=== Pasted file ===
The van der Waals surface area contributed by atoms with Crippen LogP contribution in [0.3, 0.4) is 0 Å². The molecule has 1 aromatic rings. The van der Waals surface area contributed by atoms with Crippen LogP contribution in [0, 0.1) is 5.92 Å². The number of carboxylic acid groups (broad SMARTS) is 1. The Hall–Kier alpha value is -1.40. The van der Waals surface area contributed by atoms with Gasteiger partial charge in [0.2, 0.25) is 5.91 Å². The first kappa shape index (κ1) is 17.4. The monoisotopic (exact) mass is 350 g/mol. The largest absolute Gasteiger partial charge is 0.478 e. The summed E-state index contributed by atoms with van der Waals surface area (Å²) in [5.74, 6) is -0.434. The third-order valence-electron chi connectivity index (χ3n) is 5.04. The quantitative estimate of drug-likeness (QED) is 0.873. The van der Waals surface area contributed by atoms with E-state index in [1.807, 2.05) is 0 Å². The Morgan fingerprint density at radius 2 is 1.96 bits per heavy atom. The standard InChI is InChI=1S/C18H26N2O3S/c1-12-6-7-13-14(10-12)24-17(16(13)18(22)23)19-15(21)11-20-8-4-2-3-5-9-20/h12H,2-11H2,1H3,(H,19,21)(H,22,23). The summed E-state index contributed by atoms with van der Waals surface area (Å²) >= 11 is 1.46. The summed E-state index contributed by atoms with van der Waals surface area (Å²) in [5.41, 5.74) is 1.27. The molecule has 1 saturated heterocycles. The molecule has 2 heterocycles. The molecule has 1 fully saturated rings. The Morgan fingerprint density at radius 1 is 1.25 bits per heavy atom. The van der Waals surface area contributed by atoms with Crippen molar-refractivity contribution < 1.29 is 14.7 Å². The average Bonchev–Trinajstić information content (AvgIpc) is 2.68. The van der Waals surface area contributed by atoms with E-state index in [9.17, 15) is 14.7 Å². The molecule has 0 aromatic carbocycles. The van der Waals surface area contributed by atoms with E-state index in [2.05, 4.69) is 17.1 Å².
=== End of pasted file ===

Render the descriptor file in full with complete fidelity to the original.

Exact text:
The van der Waals surface area contributed by atoms with Crippen LogP contribution in [0.3, 0.4) is 0 Å². The molecule has 1 aromatic rings. The van der Waals surface area contributed by atoms with Crippen LogP contribution in [0, 0.1) is 5.92 Å². The number of carboxylic acid groups (broad SMARTS) is 1. The Hall–Kier alpha value is -1.40. The van der Waals surface area contributed by atoms with Gasteiger partial charge in [0.2, 0.25) is 5.91 Å². The first kappa shape index (κ1) is 17.4. The monoisotopic (exact) mass is 350 g/mol. The largest absolute Gasteiger partial charge is 0.478 e. The summed E-state index contributed by atoms with van der Waals surface area (Å²) in [5.74, 6) is -0.434. The third-order valence-electron chi connectivity index (χ3n) is 5.04. The quantitative estimate of drug-likeness (QED) is 0.873. The van der Waals surface area contributed by atoms with E-state index in [1.807, 2.05) is 0 Å². The Morgan fingerprint density at radius 2 is 1.96 bits per heavy atom. The standard InChI is InChI=1S/C18H26N2O3S/c1-12-6-7-13-14(10-12)24-17(16(13)18(22)23)19-15(21)11-20-8-4-2-3-5-9-20/h12H,2-11H2,1H3,(H,19,21)(H,22,23). The summed E-state index contributed by atoms with van der Waals surface area (Å²) >= 11 is 1.46. The summed E-state index contributed by atoms with van der Waals surface area (Å²) in [5.41, 5.74) is 1.27. The molecule has 1 saturated heterocycles. The molecule has 2 heterocycles. The molecule has 1 fully saturated rings. The Morgan fingerprint density at radius 1 is 1.25 bits per heavy atom. The van der Waals surface area contributed by atoms with Crippen molar-refractivity contribution < 1.29 is 14.7 Å². The average Bonchev–Trinajstić information content (AvgIpc) is 2.68. The van der Waals surface area contributed by atoms with E-state index in [9.17, 15) is 14.7 Å². The molecule has 0 aromatic carbocycles. The van der Waals surface area contributed by atoms with E-state index in [2.05, 4.69) is 17.1 Å².